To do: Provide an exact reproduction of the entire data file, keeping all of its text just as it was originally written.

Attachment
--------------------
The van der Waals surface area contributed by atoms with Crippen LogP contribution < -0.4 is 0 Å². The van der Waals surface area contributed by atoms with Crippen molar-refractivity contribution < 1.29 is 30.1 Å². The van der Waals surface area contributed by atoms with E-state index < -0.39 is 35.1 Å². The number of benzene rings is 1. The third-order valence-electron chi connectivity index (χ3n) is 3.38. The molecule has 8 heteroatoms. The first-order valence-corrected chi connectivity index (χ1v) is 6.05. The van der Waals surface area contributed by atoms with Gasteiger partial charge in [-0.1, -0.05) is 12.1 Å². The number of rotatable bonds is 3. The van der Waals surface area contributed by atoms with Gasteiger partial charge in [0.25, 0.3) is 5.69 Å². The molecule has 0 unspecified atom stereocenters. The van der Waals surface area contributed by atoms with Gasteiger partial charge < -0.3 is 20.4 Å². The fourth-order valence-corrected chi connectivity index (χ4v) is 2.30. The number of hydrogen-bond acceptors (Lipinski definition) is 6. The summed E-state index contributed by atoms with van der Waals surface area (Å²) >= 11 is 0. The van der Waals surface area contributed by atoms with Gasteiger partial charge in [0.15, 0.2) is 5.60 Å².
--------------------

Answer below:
The van der Waals surface area contributed by atoms with Crippen LogP contribution < -0.4 is 0 Å². The van der Waals surface area contributed by atoms with Crippen molar-refractivity contribution < 1.29 is 30.1 Å². The van der Waals surface area contributed by atoms with E-state index < -0.39 is 35.1 Å². The number of benzene rings is 1. The third-order valence-electron chi connectivity index (χ3n) is 3.38. The molecule has 8 heteroatoms. The first-order valence-corrected chi connectivity index (χ1v) is 6.05. The van der Waals surface area contributed by atoms with Gasteiger partial charge in [-0.1, -0.05) is 12.1 Å². The number of rotatable bonds is 3. The van der Waals surface area contributed by atoms with Gasteiger partial charge in [0.25, 0.3) is 5.69 Å². The molecule has 0 unspecified atom stereocenters. The van der Waals surface area contributed by atoms with Gasteiger partial charge < -0.3 is 20.4 Å². The fourth-order valence-corrected chi connectivity index (χ4v) is 2.30. The number of hydrogen-bond acceptors (Lipinski definition) is 6. The summed E-state index contributed by atoms with van der Waals surface area (Å²) >= 11 is 0. The van der Waals surface area contributed by atoms with Gasteiger partial charge in [0.15, 0.2) is 5.60 Å².